Again, this plays back into email providers ensuring a good experience for their users. If your messages never get engagement, it’s likely that they’re not compelling or relevant, and email providers will filter them to “spam” or “promotions” tabs as they are delivered.

Email deliverability is affected by sending emails that have low open rates, but also low click rates. A low click rate—meaning recipients open the email, read the full message, and then do nothing—might be a sign that your emails have misleading subject lines that entice the users to open the email and read more before discovering that the message is irrelevant.

High unsubscribe percentages

Unsubscribes are standard in email marketing and sales—they happen all the time. Users typically unsubscribe from content when they’ve decided it’s no longer relevant, when they’ve changed roles, when they choose a competitor, etc.

That being said, the average unsubscribe rate is estimated to be between 0.2% and 0.5% and varies slightly by industry. In general, a low unsubscribe rate is good, although higher unsubscribes can be a symptom of an organization doing market segmentation in order to better target recipients who don’t unsubscribe.

However, having an alarmingly high unsubscribe rate of 20% or so might signal email providers and ISPs that apparently no one wants to be on your mailing list, and your email deliverability will suffer.


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Tips to boost email deliverability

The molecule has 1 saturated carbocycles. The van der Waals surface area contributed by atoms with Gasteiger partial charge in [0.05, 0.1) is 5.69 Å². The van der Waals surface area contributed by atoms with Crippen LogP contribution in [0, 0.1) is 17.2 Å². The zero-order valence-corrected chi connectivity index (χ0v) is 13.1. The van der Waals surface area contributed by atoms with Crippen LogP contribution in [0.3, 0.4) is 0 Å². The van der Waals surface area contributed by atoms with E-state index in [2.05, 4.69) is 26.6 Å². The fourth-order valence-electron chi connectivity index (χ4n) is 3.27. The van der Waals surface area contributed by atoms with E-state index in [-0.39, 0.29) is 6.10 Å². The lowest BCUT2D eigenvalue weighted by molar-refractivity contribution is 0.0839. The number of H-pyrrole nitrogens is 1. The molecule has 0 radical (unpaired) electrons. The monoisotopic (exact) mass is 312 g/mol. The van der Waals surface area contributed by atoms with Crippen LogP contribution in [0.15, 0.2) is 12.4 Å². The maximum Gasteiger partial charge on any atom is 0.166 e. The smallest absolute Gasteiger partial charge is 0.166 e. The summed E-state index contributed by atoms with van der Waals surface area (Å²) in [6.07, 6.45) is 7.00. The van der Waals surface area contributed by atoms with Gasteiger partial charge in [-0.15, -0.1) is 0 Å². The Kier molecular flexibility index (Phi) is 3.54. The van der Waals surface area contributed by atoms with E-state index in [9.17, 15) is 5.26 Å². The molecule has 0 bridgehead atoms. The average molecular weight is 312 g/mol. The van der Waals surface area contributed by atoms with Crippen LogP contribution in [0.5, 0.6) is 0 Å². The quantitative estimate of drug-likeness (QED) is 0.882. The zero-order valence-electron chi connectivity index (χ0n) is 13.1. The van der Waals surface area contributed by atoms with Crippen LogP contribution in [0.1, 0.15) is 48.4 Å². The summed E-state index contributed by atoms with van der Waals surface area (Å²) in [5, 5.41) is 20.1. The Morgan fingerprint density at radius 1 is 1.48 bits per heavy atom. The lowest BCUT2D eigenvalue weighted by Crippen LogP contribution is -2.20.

Using the following tactics will keep your sender reputation and email deliverability healthy:

Try to get engagement

Companies that send engaging emails have no fear of losing deliverability. Engaging emails don’t just look cool, they compel the user to take an action in the form of clicks.

Deliverability is affected by email opens and also email clicks. If there is a huge disparity between these two numbers, it can actually hurt your sender reputation. The idea is that users open the email, and if the CTAs are relevant, they’ll click—meaning that an open-heavy and click-light email might not have good content or relevant CTAs.

Pro tip: Including the recipient’s name or other personalization in the email subject line can boost engagement by an estimated 26%.

The only surefire way to keep your email engagement scores healthy is to send relevant content to the right audience. This doesn’t necessarily mean that you should have hundreds of demographically segmented micro-lists, but you should certainly rule out blasting your entire audience.